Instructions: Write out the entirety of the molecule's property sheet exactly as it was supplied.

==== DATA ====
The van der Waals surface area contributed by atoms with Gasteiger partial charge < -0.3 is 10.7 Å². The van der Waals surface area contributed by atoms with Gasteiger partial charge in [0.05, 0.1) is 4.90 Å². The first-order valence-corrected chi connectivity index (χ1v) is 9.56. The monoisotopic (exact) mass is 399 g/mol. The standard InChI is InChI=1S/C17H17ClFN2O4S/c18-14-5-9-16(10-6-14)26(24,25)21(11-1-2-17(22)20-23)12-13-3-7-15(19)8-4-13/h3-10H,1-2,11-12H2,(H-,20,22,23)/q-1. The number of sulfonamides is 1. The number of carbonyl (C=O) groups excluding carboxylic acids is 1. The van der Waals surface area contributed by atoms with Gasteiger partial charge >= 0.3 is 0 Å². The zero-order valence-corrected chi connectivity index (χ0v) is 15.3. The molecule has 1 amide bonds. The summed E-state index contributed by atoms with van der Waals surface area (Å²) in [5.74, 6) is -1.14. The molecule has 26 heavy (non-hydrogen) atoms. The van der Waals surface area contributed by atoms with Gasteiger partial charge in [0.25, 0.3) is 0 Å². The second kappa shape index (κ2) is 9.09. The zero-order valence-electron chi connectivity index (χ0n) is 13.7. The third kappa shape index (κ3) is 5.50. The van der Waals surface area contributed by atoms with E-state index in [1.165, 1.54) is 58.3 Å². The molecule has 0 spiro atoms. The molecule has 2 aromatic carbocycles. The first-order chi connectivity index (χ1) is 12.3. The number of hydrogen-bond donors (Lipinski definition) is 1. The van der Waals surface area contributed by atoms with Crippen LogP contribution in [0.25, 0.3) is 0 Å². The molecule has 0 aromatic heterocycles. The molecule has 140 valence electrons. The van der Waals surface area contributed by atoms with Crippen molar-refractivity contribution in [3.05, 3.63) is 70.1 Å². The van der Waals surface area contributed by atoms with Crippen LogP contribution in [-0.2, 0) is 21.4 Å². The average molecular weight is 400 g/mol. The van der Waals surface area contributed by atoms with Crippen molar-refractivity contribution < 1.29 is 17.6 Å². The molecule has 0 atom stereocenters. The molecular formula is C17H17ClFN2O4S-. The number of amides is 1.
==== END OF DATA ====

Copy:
The van der Waals surface area contributed by atoms with Gasteiger partial charge < -0.3 is 10.7 Å². The van der Waals surface area contributed by atoms with Gasteiger partial charge in [0.05, 0.1) is 4.90 Å². The first-order valence-corrected chi connectivity index (χ1v) is 9.56. The monoisotopic (exact) mass is 399 g/mol. The standard InChI is InChI=1S/C17H17ClFN2O4S/c18-14-5-9-16(10-6-14)26(24,25)21(11-1-2-17(22)20-23)12-13-3-7-15(19)8-4-13/h3-10H,1-2,11-12H2,(H-,20,22,23)/q-1. The number of sulfonamides is 1. The number of carbonyl (C=O) groups excluding carboxylic acids is 1. The van der Waals surface area contributed by atoms with Gasteiger partial charge >= 0.3 is 0 Å². The zero-order valence-corrected chi connectivity index (χ0v) is 15.3. The molecule has 1 amide bonds. The summed E-state index contributed by atoms with van der Waals surface area (Å²) in [5.74, 6) is -1.14. The molecule has 26 heavy (non-hydrogen) atoms. The van der Waals surface area contributed by atoms with Gasteiger partial charge in [0.25, 0.3) is 0 Å². The second kappa shape index (κ2) is 9.09. The zero-order valence-electron chi connectivity index (χ0n) is 13.7. The third kappa shape index (κ3) is 5.50. The van der Waals surface area contributed by atoms with E-state index in [1.165, 1.54) is 58.3 Å². The molecule has 0 spiro atoms. The molecule has 2 aromatic carbocycles. The first-order chi connectivity index (χ1) is 12.3. The number of hydrogen-bond donors (Lipinski definition) is 1. The van der Waals surface area contributed by atoms with Crippen LogP contribution in [0.25, 0.3) is 0 Å². The molecule has 0 aromatic heterocycles. The molecule has 140 valence electrons. The van der Waals surface area contributed by atoms with Crippen molar-refractivity contribution in [3.05, 3.63) is 70.1 Å². The van der Waals surface area contributed by atoms with Crippen LogP contribution in [-0.2, 0) is 21.4 Å². The average molecular weight is 400 g/mol. The van der Waals surface area contributed by atoms with Crippen molar-refractivity contribution < 1.29 is 17.6 Å². The molecule has 0 atom stereocenters. The molecular formula is C17H17ClFN2O4S-. The number of amides is 1.